Bonus Rule Law and the Tennessee Exception

Below is the Tennessee law which prohibits the including of bonuses in the premium calculation in almost all cases.

Tennessee Code Ann. §50-6-402. Classification of risks and premiums - Filing - Approval

(a) In determining classifications of risks and premiums relating thereto, the insurer may include allowances of any character made to any employee, only when such allowances are in lieu of wages, and are specified as part of the wage contract.

Many companies refuse to recognize this exception for a variety of reasons. The most common reason is that they do not know it exists in Tennessee and the rules are different in other states.  The key to the law and the Tennessee exception is that both parts must be true. Therefore, the bonus must be both 1) in lieu of wages and 2) specified in the wage contract.

Below is text from the State Rule Exception from the NCCI manual which says a company cannot include bonuses in the calculation of WC premiums in Tennessee.

State Rule Exception

RULE 2—PREMIUM BASIS AND PAYROLL ALLOCATION

Effective 01 Jul 2001

A. PREMIUM BASIS

Change Rule 2-A as follows:

Premium is calculated on the basis of the total payroll paid or payable by the insured for services of employees covered by the policy.

The application of this rule is subject to Tennessee Code Annotated, § 50-6-402(a). This Section provides in part that, in determining premium, the insurer may include allowances of any character made to any employee, only when such allowances are in lieu of wages and are specified as part of the wage contract.

Exceptions:

•            Premium for domestic worker classifications is calculated on a per capita basis instead of payroll. Domestic workers are employees who perform household duties. Refer to Rule 3-C.

•            A per capita classification uses the number of workers rather than payroll to measure exposure.

Effective 01 Mar 2008

 

B. PAYROLL

1. Includes:

Change Rule 2-B-1 as follows:

c.     Bonuses including stock bonus plans, only:

            •     When paid in lieu of wages, and

            •     Specified as a part of the wage contract.

e.     Pay for holidays, vacations, or periods of sickness. (Refer to Rule 2-G-3 for allocation of payroll for employees subject to more than one classification code; Refer to Tennessee State Special Rule 2-B-2-n for an exception for risks classified to Code 1016—Coal Mining—NOC.)

2. Excludes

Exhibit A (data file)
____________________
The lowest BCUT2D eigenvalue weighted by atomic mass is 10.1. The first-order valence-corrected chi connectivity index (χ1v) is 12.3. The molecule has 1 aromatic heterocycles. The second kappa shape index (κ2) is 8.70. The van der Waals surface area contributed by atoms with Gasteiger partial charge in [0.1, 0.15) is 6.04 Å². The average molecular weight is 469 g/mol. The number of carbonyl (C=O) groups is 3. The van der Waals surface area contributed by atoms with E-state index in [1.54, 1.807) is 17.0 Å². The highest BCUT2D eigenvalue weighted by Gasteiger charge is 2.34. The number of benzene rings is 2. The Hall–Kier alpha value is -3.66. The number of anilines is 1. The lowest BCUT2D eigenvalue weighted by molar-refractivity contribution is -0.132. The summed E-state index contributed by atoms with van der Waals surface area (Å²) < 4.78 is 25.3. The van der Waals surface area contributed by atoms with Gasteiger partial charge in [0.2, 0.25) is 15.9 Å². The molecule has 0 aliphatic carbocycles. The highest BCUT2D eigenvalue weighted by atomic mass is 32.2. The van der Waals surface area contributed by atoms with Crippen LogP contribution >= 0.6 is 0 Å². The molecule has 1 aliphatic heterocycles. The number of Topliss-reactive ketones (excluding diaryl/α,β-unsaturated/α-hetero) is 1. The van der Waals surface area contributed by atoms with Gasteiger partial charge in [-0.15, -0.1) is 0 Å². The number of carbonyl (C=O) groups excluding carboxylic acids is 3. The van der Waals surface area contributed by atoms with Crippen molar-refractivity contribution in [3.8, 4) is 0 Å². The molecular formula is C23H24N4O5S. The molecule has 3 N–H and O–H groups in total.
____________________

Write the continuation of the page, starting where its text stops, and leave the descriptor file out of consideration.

Add the following to Rule 2-B-2:

    n.     Pay for vacation for operations assigned to Code 1016—Coal Mining—NOC.


Every so often Tennessee’s Bonus Rule is questioned by agents and auditors alike. The confusion arises because Tennessee has a different Rule from other jurisdictions. Tennessee’s rule is an EXCEPTION that controls how bonuses are treated for premium calculation purposes. The Bonus Rule as it applies in Tennessee says that premium is to be calculated on the basis of the total payroll paid by the insured for services of “Employees” and shall only include bonuses when the bonus is paid in lieu of wages and specified as part of the wage contract.

Frequently members ask whether corporate officers who receive bonuses are treated differently under the rules. The short answer is “No.” First, look at NCCI Rule C1. Rule C1 clearly states that state law will control over how corporate officers are treated. Tennessee law in T.C.A. 50-6-102 defines corporate officers as Employees. Finally, the Executive Officer Rule states that the premium for executive officers is based upon their total payroll subject to the minimums and maximums. It is clear that bonuses should NOT be included in determining premium.


NCCI has issued a clarification at the request of the INSURORS of Tennessee regarding the Tennessee Special Rule as it relates to bonuses. The memorandum states, "Bonuses should not be included in the premium determination process." It is referring to situations when the bonuses are not paid in lieu of wages and not specified as part of the wage contract. Notice of the clarification has been sent to all companies.


From BULLETIN VOL. 2, January 21, 1991